Investors get greedy ... too greedy?September 14, 2012: 12:49 PM ET
Is the Fed really that powerful? One look at CNNMoney's Fear & Greed Index says yes.
Early Friday, the index surged to 94! That's a record high for the index, with data available since 2004.
The index has been in 'extreme greed 'territory for the past week, as investors have been betting that central bankers around the world would do something to inject life into the sluggish global economy. And boy have investors been rewarded.
Last week, European Central Bank president Mario Draghi said the central bank was prepared to buy bonds in the secondary market to help preserve the euro and stave off a deepening crisis in Spain and Italy. The result? Borrowing costs in both of those sovereign nations pulled back sharply, with 10-year yields falling to their lowest levels in months.
If that wasn't enough to whet investors' appetites, Thursday's announcement by the Federal Reserve that it planned to buy $40 billion of mortgage-backed securities (indefinitely) to boost the U.S. economy sent investors on a stock buying binge.
While investors are cheering the moves, what's the economy showing? The latest inflation numbers rose sharply in August, with gasoline prices showing the biggest jump. While most aren't worried about rampant inflation, it could start to make consumers nervous. The Michigan sentiment index rose to 79.2 in early September -- much stronger than expected. That would suggest consumers (and investors) are willing to step out of the shadows. Or does it?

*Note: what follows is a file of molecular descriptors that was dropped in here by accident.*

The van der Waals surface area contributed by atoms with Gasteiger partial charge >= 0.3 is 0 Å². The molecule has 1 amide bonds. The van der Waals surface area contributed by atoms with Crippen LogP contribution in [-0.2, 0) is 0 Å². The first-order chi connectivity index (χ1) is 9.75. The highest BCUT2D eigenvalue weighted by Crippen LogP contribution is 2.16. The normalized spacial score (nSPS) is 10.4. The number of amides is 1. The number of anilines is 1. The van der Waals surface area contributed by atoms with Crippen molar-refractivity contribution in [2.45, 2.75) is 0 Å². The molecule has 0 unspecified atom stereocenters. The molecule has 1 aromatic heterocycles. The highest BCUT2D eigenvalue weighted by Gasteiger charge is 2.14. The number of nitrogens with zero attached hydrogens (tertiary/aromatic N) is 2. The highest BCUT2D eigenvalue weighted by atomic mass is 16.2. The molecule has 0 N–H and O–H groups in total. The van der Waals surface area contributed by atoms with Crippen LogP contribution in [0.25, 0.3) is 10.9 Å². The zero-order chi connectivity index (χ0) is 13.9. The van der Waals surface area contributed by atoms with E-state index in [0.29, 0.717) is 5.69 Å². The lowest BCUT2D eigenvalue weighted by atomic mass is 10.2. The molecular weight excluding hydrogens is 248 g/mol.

Consumer confidence tumbled in August, largely over worries about the job market. And those worries have merit. The August jobs report was dismal, showing a sharp slowdown in hiring, while the unemployment rate ticked higher.
So while the euphoria is all fine and good for now, we may actually be setting ourselves up for a hard fall. Consumer sentiment is sitting right around where it was before the last recession started in late 2007. And the Dow Jones industrial average is just 4% shy of its October 2007 high. So investors may want to proceed with caution.
When CNNMoney launched the Fear & Greed Index in May, stocks were coming off one of their best quarters in years.
We targeted 7 key market indicators, including volatility, junk bond demand and the number of stocks hitting highs and lows. Six out of the seven indicators are firmly in 'extreme greed', with the exception of market volatility, which tracks the market's other fear gauge, the VIX (VIX), and its 50-day moving average. We combined the 7 indicators into one index that tracks just how much risk investors are willing to stomach, on a scale of 0-100.
With little room left for the Fear & Greed Index to rise, greed could soon give way to fear if the economy doesn't show more signs of life. After all, the Fear & Greed Index was in the single digits as recently as June on worries about the Europe debt crisis. If recent market history has shown us anything, it's that it doesn't take much to spook investors.